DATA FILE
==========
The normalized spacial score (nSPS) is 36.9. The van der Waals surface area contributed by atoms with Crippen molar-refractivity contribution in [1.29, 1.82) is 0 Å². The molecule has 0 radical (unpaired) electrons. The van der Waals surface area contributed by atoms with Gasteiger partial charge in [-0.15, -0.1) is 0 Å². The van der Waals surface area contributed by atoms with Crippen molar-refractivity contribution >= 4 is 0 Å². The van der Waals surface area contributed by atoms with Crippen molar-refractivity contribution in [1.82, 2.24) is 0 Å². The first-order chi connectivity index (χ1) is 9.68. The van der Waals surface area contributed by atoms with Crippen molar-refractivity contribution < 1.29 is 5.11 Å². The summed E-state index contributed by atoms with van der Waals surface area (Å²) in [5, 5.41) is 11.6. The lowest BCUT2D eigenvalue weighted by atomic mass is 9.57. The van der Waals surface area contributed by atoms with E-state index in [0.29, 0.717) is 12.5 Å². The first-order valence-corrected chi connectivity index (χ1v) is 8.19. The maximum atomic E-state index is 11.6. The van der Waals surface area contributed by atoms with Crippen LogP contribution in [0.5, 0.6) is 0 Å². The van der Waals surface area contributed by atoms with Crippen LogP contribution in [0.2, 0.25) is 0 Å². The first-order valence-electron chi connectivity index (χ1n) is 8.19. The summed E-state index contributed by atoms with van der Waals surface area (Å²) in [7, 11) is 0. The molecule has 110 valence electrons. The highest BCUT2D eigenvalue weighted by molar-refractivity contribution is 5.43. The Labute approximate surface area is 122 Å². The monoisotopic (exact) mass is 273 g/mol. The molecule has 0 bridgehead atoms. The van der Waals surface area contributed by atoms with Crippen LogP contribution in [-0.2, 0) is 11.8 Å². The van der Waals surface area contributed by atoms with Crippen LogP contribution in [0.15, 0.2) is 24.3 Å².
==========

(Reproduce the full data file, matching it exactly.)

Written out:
The normalized spacial score (nSPS) is 36.9. The van der Waals surface area contributed by atoms with Crippen molar-refractivity contribution in [1.29, 1.82) is 0 Å². The molecule has 0 radical (unpaired) electrons. The van der Waals surface area contributed by atoms with Gasteiger partial charge in [-0.15, -0.1) is 0 Å². The van der Waals surface area contributed by atoms with Crippen molar-refractivity contribution >= 4 is 0 Å². The van der Waals surface area contributed by atoms with Crippen molar-refractivity contribution in [1.82, 2.24) is 0 Å². The first-order chi connectivity index (χ1) is 9.68. The van der Waals surface area contributed by atoms with Crippen molar-refractivity contribution < 1.29 is 5.11 Å². The summed E-state index contributed by atoms with van der Waals surface area (Å²) in [5, 5.41) is 11.6. The lowest BCUT2D eigenvalue weighted by atomic mass is 9.57. The van der Waals surface area contributed by atoms with E-state index in [0.29, 0.717) is 12.5 Å². The first-order valence-corrected chi connectivity index (χ1v) is 8.19. The maximum atomic E-state index is 11.6. The van der Waals surface area contributed by atoms with Crippen LogP contribution in [0.5, 0.6) is 0 Å². The van der Waals surface area contributed by atoms with Crippen LogP contribution in [0.2, 0.25) is 0 Å². The first-order valence-electron chi connectivity index (χ1n) is 8.19. The summed E-state index contributed by atoms with van der Waals surface area (Å²) in [7, 11) is 0. The molecule has 110 valence electrons. The highest BCUT2D eigenvalue weighted by molar-refractivity contribution is 5.43. The Labute approximate surface area is 122 Å². The monoisotopic (exact) mass is 273 g/mol. The molecule has 0 bridgehead atoms. The van der Waals surface area contributed by atoms with Crippen LogP contribution in [-0.2, 0) is 11.8 Å². The van der Waals surface area contributed by atoms with Crippen LogP contribution in [0.15, 0.2) is 24.3 Å².